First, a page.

A local mailing house should understand demographics (the makeup of the people in your town
broken down by characteristics such as age, sex, etc.) and be able to sell you lists that target groups like
women, 18-43, or couples with young children. Depending on what you are selling (wedding video
services or a video program created for pre-schoolers), this demographic information will help you hit your
target audience without wasting money sending advertising to people who don’t need your video product
or service.

There are many other media to get your message out such as magazines, newspapers, television,
outdoor billboards, classified ads and others. It might be valuable to consult an advertising agency for
advice on which mix of media is most effective at reaching your target audience.

But remember, it is less expensive for you to do your own homework than to pay an agency to do so, and
there is no guarantee that an agency will do a better job than you can do for yourself. The agency people
can probably do the work faster, because they have done it before and know the steps to take. But don’t
expect an agency to care as much about your video business as you do. While their experts can provide
guidelines and recommendations out of their experience, there is still no magic marketing answer that
works in every case and no market that ever stands still.


101 Positions

Once you know where to find your target market, you need to have a clear message to tell them. Your
business is the most important thing in the world to you. You think about it all the time and you know
exactly what you do. It’s hard to believe that everybody else doesn’t feel the same way. But they don’t. For
most of the world’s population, the strongest emotion your video business will inspire is apathy.

That’s human nature. You are the same way. When do you care about Orkin? When you see a bug
crawl across your floor. When does McDonald’s come to mind? When your stomach is making those funny
noises.

Your mind works this way because these companies have positioned themselves as bug
exterminators and fast food providers, respectively. Of course it takes a lot of effort and expense to get
people to think this way, but it obviously works. Billions and billions served, you know.


What They See Is Who You Are

What are some ways to position your video company? First of all, remember that positioning has to
do with the perception people in your target market have about your company. You could position your
company as the Fastest Video Production Around. People would come to you when they needed a video
production completed by next week. Of course, you have to be able to deliver on that promise, or you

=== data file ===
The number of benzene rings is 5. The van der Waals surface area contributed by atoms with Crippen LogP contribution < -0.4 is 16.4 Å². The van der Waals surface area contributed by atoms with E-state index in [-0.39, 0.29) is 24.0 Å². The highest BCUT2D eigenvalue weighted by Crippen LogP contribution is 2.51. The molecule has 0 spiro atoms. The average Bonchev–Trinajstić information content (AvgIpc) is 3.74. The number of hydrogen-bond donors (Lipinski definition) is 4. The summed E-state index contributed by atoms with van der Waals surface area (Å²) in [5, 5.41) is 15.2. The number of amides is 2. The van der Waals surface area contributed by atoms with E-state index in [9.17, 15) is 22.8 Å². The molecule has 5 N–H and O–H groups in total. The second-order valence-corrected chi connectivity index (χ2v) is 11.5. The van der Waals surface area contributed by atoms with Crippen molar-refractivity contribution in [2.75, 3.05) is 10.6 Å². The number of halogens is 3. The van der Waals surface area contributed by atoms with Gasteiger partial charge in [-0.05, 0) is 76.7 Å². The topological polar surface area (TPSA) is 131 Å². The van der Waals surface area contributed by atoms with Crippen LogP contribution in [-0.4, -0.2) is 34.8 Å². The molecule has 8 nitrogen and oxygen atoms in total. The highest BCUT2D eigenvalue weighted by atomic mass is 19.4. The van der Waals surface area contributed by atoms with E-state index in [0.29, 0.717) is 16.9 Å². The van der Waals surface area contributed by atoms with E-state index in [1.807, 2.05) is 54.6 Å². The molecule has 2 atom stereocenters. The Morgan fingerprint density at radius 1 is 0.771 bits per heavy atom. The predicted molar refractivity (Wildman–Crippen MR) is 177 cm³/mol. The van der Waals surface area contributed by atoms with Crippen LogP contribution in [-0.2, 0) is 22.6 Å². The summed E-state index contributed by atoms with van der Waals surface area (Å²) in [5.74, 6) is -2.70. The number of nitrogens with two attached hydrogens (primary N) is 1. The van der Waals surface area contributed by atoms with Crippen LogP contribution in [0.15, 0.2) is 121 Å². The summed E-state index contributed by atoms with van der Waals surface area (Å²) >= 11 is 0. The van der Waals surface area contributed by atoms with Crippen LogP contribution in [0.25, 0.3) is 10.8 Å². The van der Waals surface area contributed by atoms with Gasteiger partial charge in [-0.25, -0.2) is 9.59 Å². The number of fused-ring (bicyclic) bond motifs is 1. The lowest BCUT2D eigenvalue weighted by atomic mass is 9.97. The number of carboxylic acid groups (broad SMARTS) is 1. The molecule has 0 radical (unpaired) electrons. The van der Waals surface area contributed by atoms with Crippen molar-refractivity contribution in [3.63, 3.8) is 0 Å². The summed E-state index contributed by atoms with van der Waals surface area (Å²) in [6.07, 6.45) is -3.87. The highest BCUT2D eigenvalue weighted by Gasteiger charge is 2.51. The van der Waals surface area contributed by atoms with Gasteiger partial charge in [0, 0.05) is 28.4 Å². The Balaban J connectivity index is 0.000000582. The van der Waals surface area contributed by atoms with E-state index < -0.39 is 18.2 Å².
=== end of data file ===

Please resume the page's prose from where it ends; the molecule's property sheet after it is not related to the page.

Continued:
won’t be getting much repeat business.

Your company may have the most experience, or you may have been voted the best in your city or
you might be the only game in town. You have to decide what aspect you want to promote, which means
doing some homework.

Ask your current clients and friends what they think you do. If the general consensus is that you
bake wedding cakes, then this is how you are currently positioned. Remember, customer perception–not
reality–determines position.

What position do your competitors occupy? If some other video company in your area is known
as the wedding video production company, it means that you will have to work much harder to break into
this market.

What position would you like to have? You might want to be the company that produces the
million dollar commercials to air during the Super Bowl, but is this a possibility? If it isn’t, then you may
want to re-think how you will position your company.


Brrr, Pass the Sunblock

Is the target market big enough to keep you in business? If you position yourself as the purveyor of
fine videos for Antarctic sunbathers, you will no doubt own your market. Unfortunately, the profits may
leave you cold.

Once you decide on what your position should be, you need to be able to state it quickly and
clearly. The moguls in Hollywood understand this and use the technique in naming many films. You don’t
have to think too hard to know what “Texas Chainsaw Massacre” is about. You probably wouldn’t mistake
it for a bittersweet story of young love, but that’s the point.

Some possible positioning statements: Qualified Video Depositions; Wedding Video Specialists
Since 1986; Custom Marketing Videos for Corporations; Educational Videos for Pre-schoolers. It may be
worth the expense to hire a professional creative type to help you come up with a snappy, informative tag
line.

Once you know how you want to position your company, use every opportunity to get this
information to your target market. A few places where your positioning statement should appear are: your
letterhead, your business card, the side of your van, any advertisements, brochures, invoices, proposals,
signs and thank-you notes that come out of your business.

Remember, every promotional piece you produce reflects immediately on you. What does this
mean? If you create a brochure and reproduce it using messy photocopies, the potential clients in your
target market see that you are sloppy and don’t care about quality. If that is the message you want them to
get, then this is fine. But if you want to present a professional demeanor, you will probably want to pay to
have your brochures printed.

Finding a target market is not difficult. Getting the people or companies that make up the target
market to buy your product or service is. Make it easy for them to choose your company. Give your
potential clients the information they need to use you. They are going to write a check to buy video. Make
sure "PAY TO:" is followed by your name.

LEAVE A REPLY

Please enter your comment!
Please enter your name here